Premature retirement due to ill health and income poverty: a cross-sectional study of older workers
- Deborah J Schofield1,
- Emily J Callander1,
- Rupendra N Shrestha1,
- Richard Percival2,
- Simon J Kelly2,
- Megan E Passey3
- 1NHMRC Clinical Trials Centre, University of Sydney, Camperdown, New South Wales, Australia
- 2National Centre for Social and Economic Modelling, University of Canberra, Australian Capital Territory, Australia
- 3University Centre for Rural Health (North Coast), University of Sydney, Lismore, New South Wales, Australia
- Correspondence to Dr Emily Callander;
- Received 4 February 2013
- Revised 18 April 2013
- Accepted 19 April 2013
- Published 28 May 2013
Objectives To assess the income-poverty status of Australians who were aged between 45 and 64 years and were out of the labour force due to ill health.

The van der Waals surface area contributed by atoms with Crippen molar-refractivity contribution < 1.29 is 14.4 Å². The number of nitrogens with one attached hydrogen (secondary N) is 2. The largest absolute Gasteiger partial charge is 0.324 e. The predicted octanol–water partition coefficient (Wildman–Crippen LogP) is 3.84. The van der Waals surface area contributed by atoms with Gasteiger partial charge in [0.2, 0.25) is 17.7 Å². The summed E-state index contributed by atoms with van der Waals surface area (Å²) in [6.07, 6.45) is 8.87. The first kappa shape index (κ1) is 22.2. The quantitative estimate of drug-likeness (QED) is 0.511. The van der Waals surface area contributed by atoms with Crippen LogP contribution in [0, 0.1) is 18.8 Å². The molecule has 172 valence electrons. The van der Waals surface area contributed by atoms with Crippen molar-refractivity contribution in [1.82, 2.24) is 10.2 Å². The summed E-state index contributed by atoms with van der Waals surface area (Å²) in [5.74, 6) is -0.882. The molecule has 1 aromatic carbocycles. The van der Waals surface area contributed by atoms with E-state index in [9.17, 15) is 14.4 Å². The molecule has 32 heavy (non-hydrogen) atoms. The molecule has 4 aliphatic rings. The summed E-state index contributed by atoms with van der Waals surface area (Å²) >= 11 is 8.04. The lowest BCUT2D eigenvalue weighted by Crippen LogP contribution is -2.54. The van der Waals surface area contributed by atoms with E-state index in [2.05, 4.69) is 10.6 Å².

Design A cross-sectional study using a microsimulation model of the 2009 Australian population (Health&WealthMOD).
Setting 2009 Australian population.
Participants 9198 people aged between 45 and 64 years surveyed for the 2003 Survey of Disability, Ageing and Carers.
Primary outcome measures 50% of the median equivalised income-unit-income poverty line.
Results It was found that individuals who had retired early due to other reasons were significantly less likely to be in income poverty than those retired due to ill health (OR 0.43 95% CI 0.33 to 0.51), and there was no significant difference in the likelihood of being in income poverty between these individuals and those unemployed. Being in the same family as someone who is retired due to illness also significantly increases an individual's chance of being in income poverty.
Conclusions It can be seen that being retired due to illness impacts both the individual and their family.
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